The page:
When you awakened on the morning of Tuesday, January 25, 2011, perhaps the news event on your mind was The State of The Union speech that President Obama would deliver that evening. Or, perhaps, the financially-minded among you, were hoping the Dow would reach 12,000 again.
Only THE KING reaped nominations benefits at the box-office.
Here, in sunny Southern California, we awakened that morning eager to learn the names of the nominees for the 83rd Annual Academy Awards, the yearly self-congratulatory festival that focuses the world's eyes on our little neck o' the woods, and makes us feel good about how Hollywood entertains the world.
For those pre-occupied with things political or financial, the following will be news: This year, the Oscars will be presented at a ceremony on Sunday, February 27, 8p.m., ET, 5 P.M., PT. Once again, the show will originate from Hollywood Boulevard's upscale Kodak Theatre. The ABC-TV broadcast, in a bid to
pull in young viewers, will be co-hosted by youngish super-novas Anne Hathaway and James Franco. The 127 HOURS star, also a Best Actor nominee, will not sever a limb on the Oscar-cast, but he has promised to sing and dance.
This BLACK SWAN is sweeping Best Actress awards!
Upon learning of the nominations, I had two first reactions. This year's nominees were all Oscar-worthy, and there were few, if any, true surprises. Of course, there were snubs and omissions; but none of these rocked the earth beneath our feet. INCEPTION's Christopher Nolan should have been among the Best Director nominees and Julianne Moore should have received an Oscar nod alongside her nominated co-stars Annette Benning and Mark Ruffalo . TRUE GRIT'S Hailee Steinfeld earned her nomination – and then some. But as Best Supporting Actress? Tell me, what principle actress did she support, dear Academy members?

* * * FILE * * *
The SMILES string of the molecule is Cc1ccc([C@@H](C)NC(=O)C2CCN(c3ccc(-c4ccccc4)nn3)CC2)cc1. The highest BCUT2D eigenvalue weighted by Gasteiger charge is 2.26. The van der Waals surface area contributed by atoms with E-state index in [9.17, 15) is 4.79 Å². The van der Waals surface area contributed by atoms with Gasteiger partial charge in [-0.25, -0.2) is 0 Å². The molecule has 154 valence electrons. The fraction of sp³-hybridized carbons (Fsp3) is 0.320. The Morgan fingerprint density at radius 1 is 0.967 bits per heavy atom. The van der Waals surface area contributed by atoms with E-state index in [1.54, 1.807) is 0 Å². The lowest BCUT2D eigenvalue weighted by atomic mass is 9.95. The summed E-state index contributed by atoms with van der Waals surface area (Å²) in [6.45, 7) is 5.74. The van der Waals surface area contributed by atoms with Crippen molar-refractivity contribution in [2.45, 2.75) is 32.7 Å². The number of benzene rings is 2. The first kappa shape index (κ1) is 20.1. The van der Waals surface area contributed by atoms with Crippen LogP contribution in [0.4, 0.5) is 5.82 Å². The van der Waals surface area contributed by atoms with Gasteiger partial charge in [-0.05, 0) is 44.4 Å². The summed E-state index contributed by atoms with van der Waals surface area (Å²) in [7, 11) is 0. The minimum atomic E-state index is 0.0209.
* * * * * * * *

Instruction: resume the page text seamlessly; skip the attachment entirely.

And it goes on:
Yes, the nominees are eminently worthy, but I
wish the choices would have been less pat and predictable.
In GRIT, whom does this Supporting Actress nominee support?
Many of this year's Oscar nominees celebrated their recognition on the night of January 25. Not so, Oscar host/nominee James Franco. While others were popping champagne corks in Hollywood, Beverly Hills and Malibu, the unconventional Franco was at Yale, studying for a PHD in English and Film Studies.
Re Franco, my only remaining question is this, "If he wins the Oscar, will he accept the award with one arm hidden behind his back?"
If THE SOCIAL NETWORK win any of its eight nominations, don't look for Facebook founder, Mark Zuckerberg, to accept, or to say, anything. Through a Facebook representative, Zuckerberg reacted to THE SOCIAL NETWORK's Oscar nominations, with this comment to THE HOLLYWOOD REPORTER: 'We've said all we're going to say about the movie and the books. We've moved on from this discussion and we think
others have, too."
On SNL, the real and the cinematic Zuckerbergs faced off.
BLACK SWAN Best Actress nominee, and mother-to-be, Natalie Portman, apparently hasn't tired of THE SOCIAL NETWORK discussion. Of the Winklevoss twins, who sued Mark Zuckerberg in the movie, and in real life, Portman told the January 31 issue of NEWSWEEK, "I know the Winklevoss twins. I partied with them." The Oscar nominated actress went on to say that she even hosted a dinner party for writer-director Aaron Sorkin to tell him what really happened. She does add. "I never met Zuckerberg."
At the box-office last weekend, only THE KING'S SPEECH reaped a positive reaction for its 12 Oscar nods. Adding 877 new screens to its release, Oscar's most nominated motion picture jumped forty-one percent over the previous weekend. Regrettably, neither BLACK SWAN nor THE FIGHTER benefited from multiple nominations and expanded releases. Both were down from the January 21-23 weekend.
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Christopher Stone is the author of the international best seller Re-Creating Your Self. With Mary Sheldon, he co-authored three highly successful hardcover books of guided meditations.|
He is a member of the Writers Guild of America, West.
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